When the mammogram shows abnormalities in some area, further assessment tests may be required. Dr Yong Wei Sean, Senior Consultant, Department of Surgical Oncology, NCCS explains when a biopsy is needed.
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Dr Yong Wei Sean, Senior Consultant,
Department of Surgical Oncology,
National Cancer Centre Singapore (NCCS), a member of the
SingHealth group shares on when a breast biopsy is required.
An abnormal mammogram indicates a suspcious area in the breast. However, this does not mean there is a tumour or cancer. Doctors will usually conduct further tests to assess and evaluate the abnormalities.
SO IS IT BREAST CANCER?
Once the test results are out, your doctor will be able to advise you on a course of action.
There are three possible scenarios:
- The abnormality is a false alarm: In this case, there is nothing to worry about. Your doctor may recommend that you return for your screening mammogram next year –i.e. you revert to normal routine follow-up screening.
- A breast biopsy is needed.
- Close follow-up is needed – i.e. repeat imaging is needed in 4 to 6 months’ time.
GETTING A BREAST BIOPSY
If you are required to have a breast biopsy, it is likely to be scheduled soon, either the same day or within a week.
“During a breast biopsy, a small amount of tissue is removed from the breast for further examination under a microscope,” explains Dr Yong. “There are a few ways to remove the tissue from the breast. It can be done via fine needle aspiration biopsy, core needle biopsy or surgical biopsy.”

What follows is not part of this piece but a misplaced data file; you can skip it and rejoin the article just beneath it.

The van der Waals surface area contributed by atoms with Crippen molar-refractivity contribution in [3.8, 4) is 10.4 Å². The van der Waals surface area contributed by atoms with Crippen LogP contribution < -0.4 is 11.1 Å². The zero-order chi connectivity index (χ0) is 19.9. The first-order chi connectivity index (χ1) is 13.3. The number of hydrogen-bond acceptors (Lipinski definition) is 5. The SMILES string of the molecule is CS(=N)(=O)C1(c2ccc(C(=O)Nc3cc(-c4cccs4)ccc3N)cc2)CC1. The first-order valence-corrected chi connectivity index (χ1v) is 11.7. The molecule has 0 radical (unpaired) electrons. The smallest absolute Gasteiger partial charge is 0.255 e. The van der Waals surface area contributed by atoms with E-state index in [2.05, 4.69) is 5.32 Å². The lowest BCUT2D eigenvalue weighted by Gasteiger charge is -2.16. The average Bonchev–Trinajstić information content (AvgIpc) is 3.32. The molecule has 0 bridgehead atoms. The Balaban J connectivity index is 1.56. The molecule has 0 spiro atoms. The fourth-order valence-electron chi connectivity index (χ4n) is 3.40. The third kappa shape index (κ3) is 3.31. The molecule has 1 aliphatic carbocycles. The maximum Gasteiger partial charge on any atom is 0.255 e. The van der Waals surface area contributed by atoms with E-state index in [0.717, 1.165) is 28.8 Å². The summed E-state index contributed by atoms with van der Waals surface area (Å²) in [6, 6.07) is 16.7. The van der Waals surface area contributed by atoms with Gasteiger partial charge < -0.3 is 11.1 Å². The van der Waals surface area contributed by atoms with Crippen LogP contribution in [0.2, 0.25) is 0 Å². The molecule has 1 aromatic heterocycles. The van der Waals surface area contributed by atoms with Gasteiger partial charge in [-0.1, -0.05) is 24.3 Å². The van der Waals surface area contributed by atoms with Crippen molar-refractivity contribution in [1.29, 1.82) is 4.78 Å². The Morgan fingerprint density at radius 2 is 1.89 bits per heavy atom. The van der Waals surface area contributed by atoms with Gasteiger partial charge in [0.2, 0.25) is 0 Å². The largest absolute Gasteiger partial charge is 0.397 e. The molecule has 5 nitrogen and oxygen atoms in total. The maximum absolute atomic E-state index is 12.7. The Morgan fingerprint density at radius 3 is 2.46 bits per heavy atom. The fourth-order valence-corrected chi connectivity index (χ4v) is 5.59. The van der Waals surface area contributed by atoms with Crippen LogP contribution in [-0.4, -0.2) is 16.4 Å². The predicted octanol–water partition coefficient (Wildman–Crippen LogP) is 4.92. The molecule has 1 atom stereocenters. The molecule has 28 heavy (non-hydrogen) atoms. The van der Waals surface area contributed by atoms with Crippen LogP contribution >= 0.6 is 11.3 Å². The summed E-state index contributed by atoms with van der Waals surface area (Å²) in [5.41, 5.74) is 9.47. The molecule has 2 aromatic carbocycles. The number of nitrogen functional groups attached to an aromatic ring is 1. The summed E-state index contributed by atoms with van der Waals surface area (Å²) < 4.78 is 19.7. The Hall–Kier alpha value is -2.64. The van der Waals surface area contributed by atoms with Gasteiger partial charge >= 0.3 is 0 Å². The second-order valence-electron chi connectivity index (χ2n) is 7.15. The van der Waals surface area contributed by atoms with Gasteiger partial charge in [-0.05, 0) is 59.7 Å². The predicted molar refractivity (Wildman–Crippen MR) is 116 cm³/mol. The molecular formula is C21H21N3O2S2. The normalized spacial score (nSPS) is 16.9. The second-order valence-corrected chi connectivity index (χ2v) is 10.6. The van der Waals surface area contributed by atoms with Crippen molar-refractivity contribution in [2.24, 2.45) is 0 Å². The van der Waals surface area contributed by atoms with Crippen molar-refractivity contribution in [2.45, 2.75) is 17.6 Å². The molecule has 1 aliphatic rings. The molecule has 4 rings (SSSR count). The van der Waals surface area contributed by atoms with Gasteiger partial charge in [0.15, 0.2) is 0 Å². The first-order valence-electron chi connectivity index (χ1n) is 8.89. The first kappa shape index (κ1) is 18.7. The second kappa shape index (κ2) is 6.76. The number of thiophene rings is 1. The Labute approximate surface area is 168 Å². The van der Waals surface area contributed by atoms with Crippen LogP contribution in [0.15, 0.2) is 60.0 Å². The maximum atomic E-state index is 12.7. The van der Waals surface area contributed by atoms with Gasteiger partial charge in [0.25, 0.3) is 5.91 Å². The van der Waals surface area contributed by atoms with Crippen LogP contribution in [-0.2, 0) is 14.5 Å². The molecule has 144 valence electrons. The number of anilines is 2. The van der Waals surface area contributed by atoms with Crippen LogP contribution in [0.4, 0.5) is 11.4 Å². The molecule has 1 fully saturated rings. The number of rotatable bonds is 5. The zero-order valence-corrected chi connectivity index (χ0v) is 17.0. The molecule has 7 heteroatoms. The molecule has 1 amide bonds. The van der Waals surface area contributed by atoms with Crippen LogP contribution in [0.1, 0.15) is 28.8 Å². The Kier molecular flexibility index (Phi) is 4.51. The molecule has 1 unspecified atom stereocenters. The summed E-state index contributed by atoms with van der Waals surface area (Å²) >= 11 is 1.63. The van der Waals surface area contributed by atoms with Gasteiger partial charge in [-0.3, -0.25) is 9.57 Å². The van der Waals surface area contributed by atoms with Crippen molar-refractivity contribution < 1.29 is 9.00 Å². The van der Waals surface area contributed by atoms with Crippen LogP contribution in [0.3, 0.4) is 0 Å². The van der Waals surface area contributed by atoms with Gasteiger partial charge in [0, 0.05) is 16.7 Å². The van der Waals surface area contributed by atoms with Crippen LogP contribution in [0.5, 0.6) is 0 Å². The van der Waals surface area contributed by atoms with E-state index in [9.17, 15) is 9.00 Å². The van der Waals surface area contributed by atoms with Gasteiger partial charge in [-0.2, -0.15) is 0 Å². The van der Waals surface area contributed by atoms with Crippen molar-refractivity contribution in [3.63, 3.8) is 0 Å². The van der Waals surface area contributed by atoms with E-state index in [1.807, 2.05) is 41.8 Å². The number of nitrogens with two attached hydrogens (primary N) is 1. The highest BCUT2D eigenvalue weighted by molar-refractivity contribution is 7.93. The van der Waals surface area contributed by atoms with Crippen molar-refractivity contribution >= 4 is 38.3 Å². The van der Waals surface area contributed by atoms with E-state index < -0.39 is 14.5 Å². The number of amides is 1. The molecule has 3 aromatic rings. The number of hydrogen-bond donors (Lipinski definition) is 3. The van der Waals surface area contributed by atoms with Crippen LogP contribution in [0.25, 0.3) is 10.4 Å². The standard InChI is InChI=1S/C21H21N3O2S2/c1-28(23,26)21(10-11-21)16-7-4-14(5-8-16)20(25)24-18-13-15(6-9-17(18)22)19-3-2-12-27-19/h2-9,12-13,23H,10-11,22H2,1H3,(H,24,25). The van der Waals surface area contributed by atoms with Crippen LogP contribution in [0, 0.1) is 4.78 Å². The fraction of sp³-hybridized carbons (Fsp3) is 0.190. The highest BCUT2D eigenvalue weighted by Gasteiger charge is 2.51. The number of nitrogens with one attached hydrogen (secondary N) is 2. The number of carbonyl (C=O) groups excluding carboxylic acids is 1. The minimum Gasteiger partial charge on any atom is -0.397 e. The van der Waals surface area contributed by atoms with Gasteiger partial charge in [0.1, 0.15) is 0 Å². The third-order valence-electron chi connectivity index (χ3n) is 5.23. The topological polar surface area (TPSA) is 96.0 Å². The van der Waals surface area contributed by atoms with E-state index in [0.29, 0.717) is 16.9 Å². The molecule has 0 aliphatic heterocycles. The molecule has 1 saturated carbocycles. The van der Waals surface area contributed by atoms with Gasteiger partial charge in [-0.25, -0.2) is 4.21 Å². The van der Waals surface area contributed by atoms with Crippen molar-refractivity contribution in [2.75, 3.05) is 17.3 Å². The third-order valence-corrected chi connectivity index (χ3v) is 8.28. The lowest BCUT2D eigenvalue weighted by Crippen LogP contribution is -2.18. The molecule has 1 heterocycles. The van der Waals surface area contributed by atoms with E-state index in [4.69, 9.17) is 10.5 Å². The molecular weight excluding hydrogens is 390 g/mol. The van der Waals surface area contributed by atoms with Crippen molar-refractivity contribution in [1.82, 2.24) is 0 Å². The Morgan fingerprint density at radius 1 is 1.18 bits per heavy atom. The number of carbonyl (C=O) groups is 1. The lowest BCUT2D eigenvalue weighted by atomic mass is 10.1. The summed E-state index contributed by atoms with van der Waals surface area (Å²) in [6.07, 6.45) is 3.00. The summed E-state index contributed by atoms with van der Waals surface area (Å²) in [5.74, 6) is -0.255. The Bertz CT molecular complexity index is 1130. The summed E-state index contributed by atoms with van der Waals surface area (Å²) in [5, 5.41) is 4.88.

After the procedure, the breast tissue sample will be sent to the pathologist to check for breast cancer cells. “The results will usually come back after a week,” says Dr Yong.
During the wait, many women will be anxious and worried. This is absolutely normal.
“To make the wait more bearable, you can share your worries with a trusted family member or friend,” advises Dr Yong. “Or, you could list down all the questions that you want to ask your doctor at your next appointment.”
If breast cancer is ultimately detected, your doctor will discuss treatment options with you. In a majority of cases, breast cancer is eminently treatable.